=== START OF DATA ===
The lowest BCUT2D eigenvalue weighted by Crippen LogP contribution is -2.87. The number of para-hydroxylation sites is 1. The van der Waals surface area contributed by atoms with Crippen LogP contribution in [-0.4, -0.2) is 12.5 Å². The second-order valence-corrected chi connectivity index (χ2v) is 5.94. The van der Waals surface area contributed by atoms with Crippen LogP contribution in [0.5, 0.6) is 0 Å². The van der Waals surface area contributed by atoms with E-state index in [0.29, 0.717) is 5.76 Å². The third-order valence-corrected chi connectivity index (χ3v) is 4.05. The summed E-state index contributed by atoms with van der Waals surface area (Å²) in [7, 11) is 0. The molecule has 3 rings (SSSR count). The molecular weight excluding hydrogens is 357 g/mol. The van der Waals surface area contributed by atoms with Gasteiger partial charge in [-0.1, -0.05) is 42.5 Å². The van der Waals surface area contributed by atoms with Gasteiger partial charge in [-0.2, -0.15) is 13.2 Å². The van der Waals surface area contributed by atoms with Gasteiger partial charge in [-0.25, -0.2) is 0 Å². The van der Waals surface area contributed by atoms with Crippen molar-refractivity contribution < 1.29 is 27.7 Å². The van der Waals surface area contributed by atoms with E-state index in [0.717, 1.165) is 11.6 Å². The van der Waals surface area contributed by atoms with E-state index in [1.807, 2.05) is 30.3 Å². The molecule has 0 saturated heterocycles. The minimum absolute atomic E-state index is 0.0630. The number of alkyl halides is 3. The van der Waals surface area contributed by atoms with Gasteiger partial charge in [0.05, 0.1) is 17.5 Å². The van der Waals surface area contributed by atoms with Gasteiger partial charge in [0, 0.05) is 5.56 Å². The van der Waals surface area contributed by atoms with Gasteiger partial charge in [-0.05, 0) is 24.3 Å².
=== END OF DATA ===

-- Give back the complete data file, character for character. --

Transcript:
The lowest BCUT2D eigenvalue weighted by Crippen LogP contribution is -2.87. The number of para-hydroxylation sites is 1. The van der Waals surface area contributed by atoms with Crippen LogP contribution in [-0.4, -0.2) is 12.5 Å². The second-order valence-corrected chi connectivity index (χ2v) is 5.94. The van der Waals surface area contributed by atoms with Crippen LogP contribution in [0.5, 0.6) is 0 Å². The van der Waals surface area contributed by atoms with E-state index in [0.29, 0.717) is 5.76 Å². The third-order valence-corrected chi connectivity index (χ3v) is 4.05. The summed E-state index contributed by atoms with van der Waals surface area (Å²) in [7, 11) is 0. The molecule has 3 rings (SSSR count). The molecular weight excluding hydrogens is 357 g/mol. The van der Waals surface area contributed by atoms with Gasteiger partial charge in [-0.1, -0.05) is 42.5 Å². The van der Waals surface area contributed by atoms with Gasteiger partial charge in [-0.2, -0.15) is 13.2 Å². The van der Waals surface area contributed by atoms with Gasteiger partial charge in [-0.25, -0.2) is 0 Å². The van der Waals surface area contributed by atoms with Crippen molar-refractivity contribution < 1.29 is 27.7 Å². The van der Waals surface area contributed by atoms with E-state index in [0.717, 1.165) is 11.6 Å². The van der Waals surface area contributed by atoms with E-state index in [1.807, 2.05) is 30.3 Å². The molecule has 0 saturated heterocycles. The minimum absolute atomic E-state index is 0.0630. The number of alkyl halides is 3. The van der Waals surface area contributed by atoms with Gasteiger partial charge in [0.05, 0.1) is 17.5 Å². The van der Waals surface area contributed by atoms with Gasteiger partial charge in [0, 0.05) is 5.56 Å². The van der Waals surface area contributed by atoms with Gasteiger partial charge in [-0.05, 0) is 24.3 Å².